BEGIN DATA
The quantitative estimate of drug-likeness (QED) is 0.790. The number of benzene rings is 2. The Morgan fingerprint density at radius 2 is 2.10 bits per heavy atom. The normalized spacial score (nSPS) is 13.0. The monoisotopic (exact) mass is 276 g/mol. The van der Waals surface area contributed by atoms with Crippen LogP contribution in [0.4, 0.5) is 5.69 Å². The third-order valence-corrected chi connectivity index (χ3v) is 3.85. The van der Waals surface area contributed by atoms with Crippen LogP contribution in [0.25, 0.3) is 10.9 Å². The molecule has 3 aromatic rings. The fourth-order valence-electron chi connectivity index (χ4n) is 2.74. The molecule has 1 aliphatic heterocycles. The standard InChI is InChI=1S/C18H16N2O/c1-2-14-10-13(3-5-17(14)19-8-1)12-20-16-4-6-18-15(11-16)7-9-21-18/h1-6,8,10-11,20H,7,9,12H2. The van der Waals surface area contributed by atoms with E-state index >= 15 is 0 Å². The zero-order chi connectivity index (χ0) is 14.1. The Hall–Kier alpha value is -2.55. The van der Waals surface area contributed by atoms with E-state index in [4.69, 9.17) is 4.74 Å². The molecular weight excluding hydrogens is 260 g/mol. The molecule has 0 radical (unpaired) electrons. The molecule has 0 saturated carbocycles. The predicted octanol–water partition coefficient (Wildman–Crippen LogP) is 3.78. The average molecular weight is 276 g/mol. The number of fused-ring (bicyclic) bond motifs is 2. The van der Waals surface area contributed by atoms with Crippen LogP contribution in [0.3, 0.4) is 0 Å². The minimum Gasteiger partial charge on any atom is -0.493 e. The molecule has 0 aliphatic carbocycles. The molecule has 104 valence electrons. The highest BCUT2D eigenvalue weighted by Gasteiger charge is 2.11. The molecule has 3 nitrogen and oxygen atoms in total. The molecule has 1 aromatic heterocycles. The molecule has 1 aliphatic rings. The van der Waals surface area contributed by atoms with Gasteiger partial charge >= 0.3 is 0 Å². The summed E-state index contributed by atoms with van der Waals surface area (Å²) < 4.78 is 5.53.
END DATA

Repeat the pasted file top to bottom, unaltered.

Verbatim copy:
The quantitative estimate of drug-likeness (QED) is 0.790. The number of benzene rings is 2. The Morgan fingerprint density at radius 2 is 2.10 bits per heavy atom. The normalized spacial score (nSPS) is 13.0. The monoisotopic (exact) mass is 276 g/mol. The van der Waals surface area contributed by atoms with Crippen LogP contribution in [0.4, 0.5) is 5.69 Å². The third-order valence-corrected chi connectivity index (χ3v) is 3.85. The van der Waals surface area contributed by atoms with Crippen LogP contribution in [0.25, 0.3) is 10.9 Å². The molecule has 3 aromatic rings. The fourth-order valence-electron chi connectivity index (χ4n) is 2.74. The molecule has 1 aliphatic heterocycles. The standard InChI is InChI=1S/C18H16N2O/c1-2-14-10-13(3-5-17(14)19-8-1)12-20-16-4-6-18-15(11-16)7-9-21-18/h1-6,8,10-11,20H,7,9,12H2. The van der Waals surface area contributed by atoms with E-state index >= 15 is 0 Å². The zero-order chi connectivity index (χ0) is 14.1. The Hall–Kier alpha value is -2.55. The van der Waals surface area contributed by atoms with E-state index in [4.69, 9.17) is 4.74 Å². The molecular weight excluding hydrogens is 260 g/mol. The molecule has 0 radical (unpaired) electrons. The molecule has 0 saturated carbocycles. The predicted octanol–water partition coefficient (Wildman–Crippen LogP) is 3.78. The average molecular weight is 276 g/mol. The number of fused-ring (bicyclic) bond motifs is 2. The van der Waals surface area contributed by atoms with Crippen LogP contribution in [0.3, 0.4) is 0 Å². The minimum Gasteiger partial charge on any atom is -0.493 e. The molecule has 0 aliphatic carbocycles. The molecule has 104 valence electrons. The highest BCUT2D eigenvalue weighted by Gasteiger charge is 2.11. The molecule has 3 nitrogen and oxygen atoms in total. The molecule has 1 aromatic heterocycles. The molecule has 1 aliphatic rings. The van der Waals surface area contributed by atoms with Gasteiger partial charge >= 0.3 is 0 Å². The summed E-state index contributed by atoms with van der Waals surface area (Å²) < 4.78 is 5.53.